Man: The Incredible Machine

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Man: The Incredible Machine
Directed byIrwin Rosten
Ed Spiegel
Produced byDennis B. Kane
Alex Pomansanof
Irwin Rosten
Written byIrwin Rosten
Narrated byE. G. Marshall
Edited byHyman Kaufman
Release date
  • 1975 (1975)
Running time
59 minutes
CountryUnited States

Man: The Incredible Machine is a 1975 American documentary film directed by Irwin Rosten and Ed Spiegel. It was nominated for an Academy Award for Best Documentary Feature. E. G. Marshall narrated the film, which was produced by Rosten, together with Dennis B. Kane and Alex Pomansanof.[1]

Man: The Incredible Machine, which included some of the first pictures taken inside the human body and presented on film, using some of the earliest film that medical researchers had taken inside the human digestive tract and bloodstream. It ranked as the most-watched program in Public Broadcasting Service until 1982, when it was overtaken by The Sharks.[2] Rosten's collaborator Nicholas Noxon described the "extraordinary impact" that the film had as a National Geographic special, noting that it was "groundbreaking for its time" and "opened people's eyes to what could be done with a documentary".[3] The New York Times reviewer John J. O'Connor cited the film's ability to allow PBS to compete with the major networks, saying that "commercial television should now be reeling from the success of [the] National Geographic documentary", which garnered 36% of the total television audience in the New York City area when it was shown on WNET Channel 13.[4]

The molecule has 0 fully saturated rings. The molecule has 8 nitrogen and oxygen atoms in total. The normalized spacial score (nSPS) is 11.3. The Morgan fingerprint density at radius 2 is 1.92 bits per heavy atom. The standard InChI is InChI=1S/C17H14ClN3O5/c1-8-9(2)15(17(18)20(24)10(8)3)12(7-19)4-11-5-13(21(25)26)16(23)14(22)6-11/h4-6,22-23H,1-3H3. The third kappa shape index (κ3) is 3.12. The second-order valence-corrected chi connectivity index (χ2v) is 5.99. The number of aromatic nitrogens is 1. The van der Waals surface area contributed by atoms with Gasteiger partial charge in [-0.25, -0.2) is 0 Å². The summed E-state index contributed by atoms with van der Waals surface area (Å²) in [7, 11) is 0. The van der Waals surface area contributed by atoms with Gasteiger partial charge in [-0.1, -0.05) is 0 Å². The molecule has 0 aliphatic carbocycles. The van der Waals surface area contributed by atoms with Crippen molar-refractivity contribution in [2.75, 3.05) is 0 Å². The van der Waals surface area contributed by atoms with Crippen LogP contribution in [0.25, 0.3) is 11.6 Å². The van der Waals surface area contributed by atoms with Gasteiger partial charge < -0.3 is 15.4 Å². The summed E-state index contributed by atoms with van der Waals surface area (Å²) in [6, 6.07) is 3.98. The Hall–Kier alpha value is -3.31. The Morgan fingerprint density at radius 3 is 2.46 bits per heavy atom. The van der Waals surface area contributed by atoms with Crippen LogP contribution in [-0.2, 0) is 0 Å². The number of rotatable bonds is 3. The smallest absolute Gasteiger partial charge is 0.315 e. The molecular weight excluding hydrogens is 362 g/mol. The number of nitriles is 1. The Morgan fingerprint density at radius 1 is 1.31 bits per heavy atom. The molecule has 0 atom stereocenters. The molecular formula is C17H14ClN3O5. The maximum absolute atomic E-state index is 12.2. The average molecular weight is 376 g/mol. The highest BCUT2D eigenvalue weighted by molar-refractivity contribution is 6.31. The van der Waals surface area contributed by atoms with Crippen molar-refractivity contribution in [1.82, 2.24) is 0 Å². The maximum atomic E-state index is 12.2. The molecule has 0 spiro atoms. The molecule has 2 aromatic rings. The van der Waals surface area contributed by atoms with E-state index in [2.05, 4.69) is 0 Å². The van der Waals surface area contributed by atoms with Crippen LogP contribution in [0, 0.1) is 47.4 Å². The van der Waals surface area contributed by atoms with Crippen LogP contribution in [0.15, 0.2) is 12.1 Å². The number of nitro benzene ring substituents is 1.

Rosten was criticized by some for using film that had been taken inside monkeys and rabbits.[5] The New York Times noted criticism that viewers had been led to believe that the film was composed entirely of shots taken inside the human body, while nearly 5% was actually taken inside animals for details of the lungs, blood circulation and the reproductive system. Rosten had used film of human subjects wherever possible but that when "it was impossible to get inside the body we used film of mammals that would be exact representations of what we wanted to show". The National Geographic Society had been informed by Rosten that animal footage was included, but a disclaimer was not included in the film.[6]


  1. ^ "NY Times: The Incredible Machine". The New York Times. Retrieved November 15, 2008.
  2. ^ Frank, Leah D. "AIMING TO AWE, NOT ENLIGHTEN", The New York Times, April 4, 1982. Accessed June 5, 2010.
  3. ^ Nelson, Valerie J. Irwin Rosten dies at 85; award-winning documentary filmmaker, Los Angeles Times, May 30, 2010. Accessed June 5, 2010.
  4. ^ O'Connor, John J. "TV: 'Machine' Sets Networks Reeling", The New York Times, October 31, 1975. Accessed June 5, 2010.
  5. ^ Koppel, Niko. "Irwin Rosten, Nature Documentary Filmmaker, Dies at 85", The New York Times, June 3, 2010. Accessed June 5, 2010.
  6. ^ Brown, Les. "Geographic Special on Body Used Some Animals", The New York Times, November 15, 1975. Accessed June 5, 2010.

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